The most damaging effects of the front that moved through North Texas Wednesday night were power outages caused by high winds.By 9 p.m. Thursday, about 6,000 customers in the area -- mostly Tarrant and Dallas counties, but including Plano and McKinnney -- remained without power, way down from a 4 a.m. peak of 38,000, Oncor spokeswoman Jeamy Molina said."There have been continuous outages during the day," she said early Thursday. "The wind has been holding steady at around 40 mph, and that's knocking down trees, which are taking down power lines."Most of the outages were east of Texas 360, she said. Outages at Grapevine High School and Cross Timbers Middle School almost affected final exams and early releases, according to district officials.At 8 a.m., the district decided not to postpone exams at Cross Timbers Middle School, but prepared to adjust Grapevine High School's exam schedules.Power was restored to both schools shortly before 9 a.m.The line of windstorms that moved into the Metroplex on Wednesday evening gave the area a good dusting of West Texas dirt. Gusts as high as 66 mph were measured at Dallas Love Field, said Jesse Moore, a meteorologist with the National Weather Service.As the storms moved east, they dropped 1-inch hail on Kaufman, southeast of Dallas, and pummeled the city with 65- to 70-mph winds, Moore said."I've not seen any damage reports, other than trees down north of Palestine in Anderson County and around Neches and Elkhart," Moore said. "In Edgewood, in northern Van Zandt County, three homes were damaged, as were two barns and two businesses -- a gas station and a tire store.""Behind all of that wind, there was a lot of dust from West Texas, dropping visibility to 1.5 miles," he said.Temperatures early Friday were expected to drop into the low 20s.Going into the weekend the area will stay dry, but Moore expected "a little warming trend."Clouds will increase Saturday night, but won't bring rain until next week, Moore said. He gave a 20 to 30 percent chance of rain Monday and Tuesday, but zero chance of snow."It looks like the main track of a storm system next week will slide off to our north," he said. "If the pattern changes, there could be cold rain Christmas Eve and Christmas."Staff writer Shirley Jinkins contributed to this report.Terry Evans, 817-390-7620Twitter: @fwstevans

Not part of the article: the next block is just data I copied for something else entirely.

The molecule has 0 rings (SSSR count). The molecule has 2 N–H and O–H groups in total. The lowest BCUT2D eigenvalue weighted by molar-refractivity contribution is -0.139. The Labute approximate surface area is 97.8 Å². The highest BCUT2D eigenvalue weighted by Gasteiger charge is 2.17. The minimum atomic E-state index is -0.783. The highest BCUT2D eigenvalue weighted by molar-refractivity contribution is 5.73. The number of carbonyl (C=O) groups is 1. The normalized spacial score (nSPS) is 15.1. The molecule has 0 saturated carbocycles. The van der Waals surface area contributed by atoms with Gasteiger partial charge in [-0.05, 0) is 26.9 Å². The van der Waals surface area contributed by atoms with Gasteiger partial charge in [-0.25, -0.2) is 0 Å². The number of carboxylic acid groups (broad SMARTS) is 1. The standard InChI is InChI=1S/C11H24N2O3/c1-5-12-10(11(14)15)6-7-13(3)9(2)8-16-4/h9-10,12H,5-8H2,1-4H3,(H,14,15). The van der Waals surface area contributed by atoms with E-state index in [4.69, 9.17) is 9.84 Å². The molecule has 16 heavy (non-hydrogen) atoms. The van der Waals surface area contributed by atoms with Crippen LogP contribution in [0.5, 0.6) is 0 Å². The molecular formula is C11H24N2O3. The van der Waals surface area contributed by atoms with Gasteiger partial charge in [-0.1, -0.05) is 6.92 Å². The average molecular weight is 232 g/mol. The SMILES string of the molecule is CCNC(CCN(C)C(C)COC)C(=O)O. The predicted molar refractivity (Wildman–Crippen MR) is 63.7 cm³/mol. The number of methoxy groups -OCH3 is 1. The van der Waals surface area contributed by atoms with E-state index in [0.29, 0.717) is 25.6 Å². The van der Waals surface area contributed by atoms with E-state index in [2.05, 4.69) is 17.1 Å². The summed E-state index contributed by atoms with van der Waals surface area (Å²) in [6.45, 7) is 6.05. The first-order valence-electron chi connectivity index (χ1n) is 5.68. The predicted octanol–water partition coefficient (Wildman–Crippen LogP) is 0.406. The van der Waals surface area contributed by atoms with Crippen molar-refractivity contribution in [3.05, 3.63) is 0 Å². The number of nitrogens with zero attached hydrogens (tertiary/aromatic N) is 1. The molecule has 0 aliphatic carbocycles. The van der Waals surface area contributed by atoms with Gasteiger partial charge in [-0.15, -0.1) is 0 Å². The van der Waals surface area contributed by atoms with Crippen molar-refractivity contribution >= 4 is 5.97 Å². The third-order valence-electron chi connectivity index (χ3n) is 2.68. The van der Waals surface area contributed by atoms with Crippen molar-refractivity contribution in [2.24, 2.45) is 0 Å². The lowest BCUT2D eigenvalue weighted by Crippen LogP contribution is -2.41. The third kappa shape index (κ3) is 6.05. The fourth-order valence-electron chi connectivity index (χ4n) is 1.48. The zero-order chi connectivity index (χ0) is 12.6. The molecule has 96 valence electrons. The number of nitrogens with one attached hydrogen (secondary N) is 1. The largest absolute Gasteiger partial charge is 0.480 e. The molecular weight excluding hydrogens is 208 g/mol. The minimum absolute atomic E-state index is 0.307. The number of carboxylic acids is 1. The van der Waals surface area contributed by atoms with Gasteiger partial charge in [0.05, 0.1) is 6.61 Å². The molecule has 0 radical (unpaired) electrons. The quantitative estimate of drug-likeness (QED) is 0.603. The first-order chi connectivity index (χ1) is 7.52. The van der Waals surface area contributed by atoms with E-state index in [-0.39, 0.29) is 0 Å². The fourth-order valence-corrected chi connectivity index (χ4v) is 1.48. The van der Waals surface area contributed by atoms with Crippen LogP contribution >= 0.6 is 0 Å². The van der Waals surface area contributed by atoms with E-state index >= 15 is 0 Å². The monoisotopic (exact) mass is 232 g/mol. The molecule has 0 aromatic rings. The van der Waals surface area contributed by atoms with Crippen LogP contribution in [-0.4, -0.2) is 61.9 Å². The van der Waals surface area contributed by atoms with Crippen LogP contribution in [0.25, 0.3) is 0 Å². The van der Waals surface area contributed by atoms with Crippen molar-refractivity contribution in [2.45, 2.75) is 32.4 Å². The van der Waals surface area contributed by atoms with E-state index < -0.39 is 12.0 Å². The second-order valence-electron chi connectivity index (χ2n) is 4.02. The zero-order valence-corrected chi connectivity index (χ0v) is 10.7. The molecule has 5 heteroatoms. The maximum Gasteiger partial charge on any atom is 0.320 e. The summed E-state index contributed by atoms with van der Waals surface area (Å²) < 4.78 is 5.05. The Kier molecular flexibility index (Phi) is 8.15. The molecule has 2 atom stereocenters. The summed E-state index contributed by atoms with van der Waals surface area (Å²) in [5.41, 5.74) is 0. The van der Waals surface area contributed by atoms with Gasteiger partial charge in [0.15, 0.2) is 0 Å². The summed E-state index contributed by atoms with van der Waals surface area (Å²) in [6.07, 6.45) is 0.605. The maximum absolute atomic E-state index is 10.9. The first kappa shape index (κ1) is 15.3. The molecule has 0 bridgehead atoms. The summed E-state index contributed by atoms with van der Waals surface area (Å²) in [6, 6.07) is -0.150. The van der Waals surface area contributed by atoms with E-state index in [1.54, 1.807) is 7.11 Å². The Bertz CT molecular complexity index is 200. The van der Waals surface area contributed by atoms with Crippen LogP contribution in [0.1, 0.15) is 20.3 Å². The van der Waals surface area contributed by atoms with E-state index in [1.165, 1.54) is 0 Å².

Report power outages
Stay away from downed power lines and call 911 to report them. Report power outages to Oncor at 888-313-4747 or through the storm center on oncor.com.